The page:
House of Mdm SC, Singapore Real Estate, South East Asia, New Luxurious Home Photos, Modern Interior Architecture
House of Mdm SC in Singapore
14 Apr 2023
Architectural Design: JL Architects
Location: Singapore, South East Asia
Images by © Fabian Ong
House of Mdm SC, Southeast Asia, South East Asia – Building Information
The House of Mdm SC showcases the perfect blend of functionality, sustainability and modern design, fully encapsulating the concept of ‘new urban kampong’. Having grown up in the 1960s, the client had reminisced about Singapore’s old kampongs where sights of attap houses amidst luxuriant foliage were commonplace. The vision for this house is to bring back a socially and environmentally connected mode of family life that is realised through meticulous architectural planning, incorporating sustainability principles and innovative technologies in climatic and energy regulation, and is achieved through active collaboration among Kimen – the developer, the owner, architects, interior designers, builders, and other partners.
The unseen opportunity
The house sits on a small trapezoidal plot of land nestled in a quiet but dense residential neighborhood located between Bukit Timah Central Reserve and Bukit Batok Nature Reserve. The site posed multiple challenges with its odd shape and its uneven terrain, turning away most buyers due to its seemingly impractical character. However, the project’s developer identified the opportunity to leverage on the site’s odd profile to carve out a semi-basement and to raise the height of the first floor.
By overcoming the constraints of the site’s profile, the project was then also able to tap into the other merits of the site – sweeping views of its surroundings, abundance of natural light, access to wind and the serenading of birds – to create a highly functional and liveable house. To retain privacy where it is needed, a perforated screen system was developed that works on the principle of relative brightness – during the day, one cannot see through the screen from the outside whereas viewing out from within is still possible. A pioneering system of windowless insect proofing to minimise the presence of pests was also developed through intensive consultation with suppliers.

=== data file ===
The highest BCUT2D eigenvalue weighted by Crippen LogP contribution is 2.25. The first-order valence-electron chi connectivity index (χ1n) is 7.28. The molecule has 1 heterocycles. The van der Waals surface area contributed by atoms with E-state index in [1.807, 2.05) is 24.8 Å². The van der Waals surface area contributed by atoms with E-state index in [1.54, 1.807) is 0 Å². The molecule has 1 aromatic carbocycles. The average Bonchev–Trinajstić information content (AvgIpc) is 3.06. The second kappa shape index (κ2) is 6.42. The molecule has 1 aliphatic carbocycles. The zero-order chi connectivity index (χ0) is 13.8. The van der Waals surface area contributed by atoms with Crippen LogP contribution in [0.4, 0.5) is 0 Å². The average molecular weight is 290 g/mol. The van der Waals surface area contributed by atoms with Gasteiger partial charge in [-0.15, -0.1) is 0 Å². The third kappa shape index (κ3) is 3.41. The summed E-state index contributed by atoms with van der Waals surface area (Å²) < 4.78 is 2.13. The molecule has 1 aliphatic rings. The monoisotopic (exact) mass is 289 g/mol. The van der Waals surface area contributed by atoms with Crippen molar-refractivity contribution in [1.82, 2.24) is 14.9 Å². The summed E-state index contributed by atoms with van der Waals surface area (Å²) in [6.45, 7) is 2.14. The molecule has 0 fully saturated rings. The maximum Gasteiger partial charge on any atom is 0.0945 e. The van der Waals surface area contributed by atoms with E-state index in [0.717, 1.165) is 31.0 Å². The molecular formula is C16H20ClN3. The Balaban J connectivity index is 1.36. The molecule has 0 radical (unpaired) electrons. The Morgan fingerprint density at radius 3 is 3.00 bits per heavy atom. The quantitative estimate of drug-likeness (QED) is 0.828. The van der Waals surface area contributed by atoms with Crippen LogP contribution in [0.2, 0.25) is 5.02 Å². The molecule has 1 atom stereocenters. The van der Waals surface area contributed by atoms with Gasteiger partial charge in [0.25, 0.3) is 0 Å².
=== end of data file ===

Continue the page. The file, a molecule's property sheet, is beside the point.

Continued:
‘Landed garden’ living on every floor
Greenscapes play a central role in the home, encasing and populating the entire house in various sizes and arrangements – from the multi-tiered garden that wrap around floors carrying within it fruit trees, vegetables and ferns, to the planting beds and mini-Zen gardens that punctuate every bedroom and its ensuite bathroom. Their pervasive presence contributes to the sense of landed living on every floor. All gardens and planters are fitted with a semi-auto-irrigation system that can adjust the amount of watering by a smartphone app. To ensure that plants at all levels get adequate sunlight, besides the strategic use of grow lighting in some areas, the open stairwell that links the ground floor through the rooftop lets natural sunlight into the house, while simultaneously allowing for unobstructed views of all the indoor and outdoor gardens from anywhere in the house.
As one enters the front gate, the sight of Tembusu tree and Bucida tree greets one on the left, while a small but lush linear garden on the right gives a foretaste of what to expect in the house. Within the house proper, the linear garden continues on the right of the basement traversing the entire depth of the house all the way to a meditative garden of tall ferns that receives direct sunlight. The left hand side of the basement is a high-ceiling workspace-studio-library that can be converted into a future startup office for four. Four work cubicles serve as the family’s ‘office’, while the lounge, hosting a smart TV in front of a three-seater sofa and a table-tennis sized table, can be used for work presentations and discussions. A library loft, enclosing shelves of collections built-up across generations, hovers above the office space, offering some personal respite when needed.